On running an organization

There’s some news in the NL geek community this weekend. I’m not going to comment on it here, I’m just saying that’s the jumping-off point for what follows. I will note before I start that this is not meant as a complaint or a tirade against those who have tried to offer guidance and otherwise be involved. I am truly grateful for their efforts. I hope that the following can be taken with that in mind.

All I am trying to do with this post is offer insight into what goes into running even the most humble of organizations.

I founded Gamedev NL earlier this year. Before I did so, I spoke to a number of folks around town, checking the interest level for such an organization. I checked into numerous venues around the city. I talked to the folks who run other successful community organizations with which I’ve been involved recently.

I wanted the group to succeed and grow quickly, to attract professionals as well as hobbyists, and to provide good reasons for people to come together. I wanted it, ultimately, to help build the game development industry in Newfoundland and Labrador.

Here’s the part where I jump off: It’s been a tough go so far.

The number of game development studios in the province is somewhere between zero and ten, and it depends who you’re asking and how you define not only “game developer”, but “number” and “in the province”. We’re starting with a tiny pool of people drawn from an even tinier pool of organizations.

Meanwhile, game development is an incredibly broad field. Bringing together top-tier fine artists with top-tier engineers is hard enough, and it sometimes goes a step beyond what even film demands, but then one finds that all of these folks ultimately struggle with the business end of things as much as or even more than production.

How do we get money (ideally, you don’t)? How do we spend it (very carefully)? How do we attract investors (again, not the best strategy)? How do we attract players (with lots of that money that you don’t have plus a top-tier marketing genius)?

And all of those (in parentheses) notions are just opinions, and there are dozens of different answers to which you can subscribe.

You’re serving many masters right from the get-go. That’s not unique to game development, even if it’s particularly pronounced in certain ways. Any organization will gather people who have different needs and different ideas about how to serve those needs.

I’ve been lucky enough to have a few folks offer help at various times. But it costs me, personally, $85 a month to run the organization. At our last meetup, we had three non-presenter, non-organizer attendees. To be clear, I am super grateful that they came, and I have enjoyed discussing game development at our meetups. But part of me knows I could just as easily, and far more cheaply, buy three game-savvy friends pizza and beverages and chat about games with them once a month and get more out of it, personally.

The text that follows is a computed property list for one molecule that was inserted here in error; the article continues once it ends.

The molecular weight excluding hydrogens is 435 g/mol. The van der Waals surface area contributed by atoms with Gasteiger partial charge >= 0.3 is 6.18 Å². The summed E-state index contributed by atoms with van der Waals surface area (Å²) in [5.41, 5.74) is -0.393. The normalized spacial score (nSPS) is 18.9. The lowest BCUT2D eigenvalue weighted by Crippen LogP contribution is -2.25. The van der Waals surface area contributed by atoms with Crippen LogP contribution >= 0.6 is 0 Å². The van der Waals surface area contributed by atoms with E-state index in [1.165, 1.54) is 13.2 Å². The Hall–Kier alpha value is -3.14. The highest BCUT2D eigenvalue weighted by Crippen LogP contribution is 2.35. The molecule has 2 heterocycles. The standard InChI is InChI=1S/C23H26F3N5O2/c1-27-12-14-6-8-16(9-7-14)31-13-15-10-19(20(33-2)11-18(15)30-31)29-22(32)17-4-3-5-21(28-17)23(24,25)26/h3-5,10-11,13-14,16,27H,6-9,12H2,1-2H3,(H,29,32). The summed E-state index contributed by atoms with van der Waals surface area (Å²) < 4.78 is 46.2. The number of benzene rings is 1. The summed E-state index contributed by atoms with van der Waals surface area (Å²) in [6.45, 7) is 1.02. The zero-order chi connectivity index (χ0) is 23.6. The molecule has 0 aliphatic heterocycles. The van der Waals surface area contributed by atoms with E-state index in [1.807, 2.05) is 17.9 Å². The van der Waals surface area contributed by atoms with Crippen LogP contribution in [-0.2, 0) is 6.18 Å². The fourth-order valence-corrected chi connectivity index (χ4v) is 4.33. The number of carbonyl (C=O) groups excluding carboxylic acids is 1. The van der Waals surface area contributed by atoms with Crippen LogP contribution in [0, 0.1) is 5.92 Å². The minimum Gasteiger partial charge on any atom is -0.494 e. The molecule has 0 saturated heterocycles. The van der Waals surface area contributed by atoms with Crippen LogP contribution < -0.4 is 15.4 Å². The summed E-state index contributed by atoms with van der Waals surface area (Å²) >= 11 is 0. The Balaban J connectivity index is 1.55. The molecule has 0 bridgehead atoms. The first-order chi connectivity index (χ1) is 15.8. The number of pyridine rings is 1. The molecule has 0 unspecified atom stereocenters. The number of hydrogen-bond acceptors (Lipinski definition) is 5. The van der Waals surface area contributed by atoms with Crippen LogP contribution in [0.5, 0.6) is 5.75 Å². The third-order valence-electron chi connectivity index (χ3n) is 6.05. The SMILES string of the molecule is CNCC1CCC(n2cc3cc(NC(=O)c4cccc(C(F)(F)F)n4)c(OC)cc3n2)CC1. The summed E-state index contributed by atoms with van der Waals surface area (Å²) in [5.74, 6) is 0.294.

The point of Gamedev NL, and all those groups that, like it, aim to serve a community in our little province, is to build something. And building something requires more than simply gathering together. It requires creating a set of reliable axioms upon which a stable organization can rest. We meet here, around this time, and we do this sort of thing, and we’re all trying to learn more about these things, and so on. A communal unconscious must be made manifest.

Folks have suggested that I should book a free venue, which I’ve tried. It’s not as easy as it sounds. It’s also not free, since my time is worth quite a lot more than $85 after the first hour or two of calling around every month. Folks often seem surprised at how readily the different venues in town will say no to organized groups who don’t want to pay them any money.

Folks have suggested that I should find a cheaper venue. I’ve tried numerous options, but as far as I can tell the next-cheapest option that works for all hands is a couple of hundred bucks, and provides far less access than our 16-hours-a-month, hopefully-useful-for-more-content-someday deal with Common Ground does at present.

Folks have suggested that I should put out a collection plate at each meetup. Folks have suggested that I should not stream the meetup during the presentations and/or the mingling, because that provides an “out” for not attending. Folks have suggested that there should be fewer presentations, fewer meetups, more frequent activities, more ambitious programmes, that I should involve more organizers, that I should keep certain people out of the organization (or limit their involvement), that I should promote equality of access…

A community group does not serve a single homogeneous collection. There are always conflicting considerations. A strong vision is necessary to drive decisions that affect that balance. Unless people step in with their own strong ideas about useful activities, that vision necessarily derives from the few, or the one.

That can mean it’s a foolish vision. It can ultimately limit what an organization can accomplish. But it is necessary to create something, however flawed, if you want that thing to exist.

So if you’re running an organization: Thank you, and I’m with you.

And if you’re joining an organization: Thank you.

And if you’re criticizing an organization: Thank you too. But to you, I say this – if the results are not matching your expectations, you may need to take a more active hand. Expectations carry less weight than work and vision. In order to have the best version of things, we will always, somehow, have to pay for them.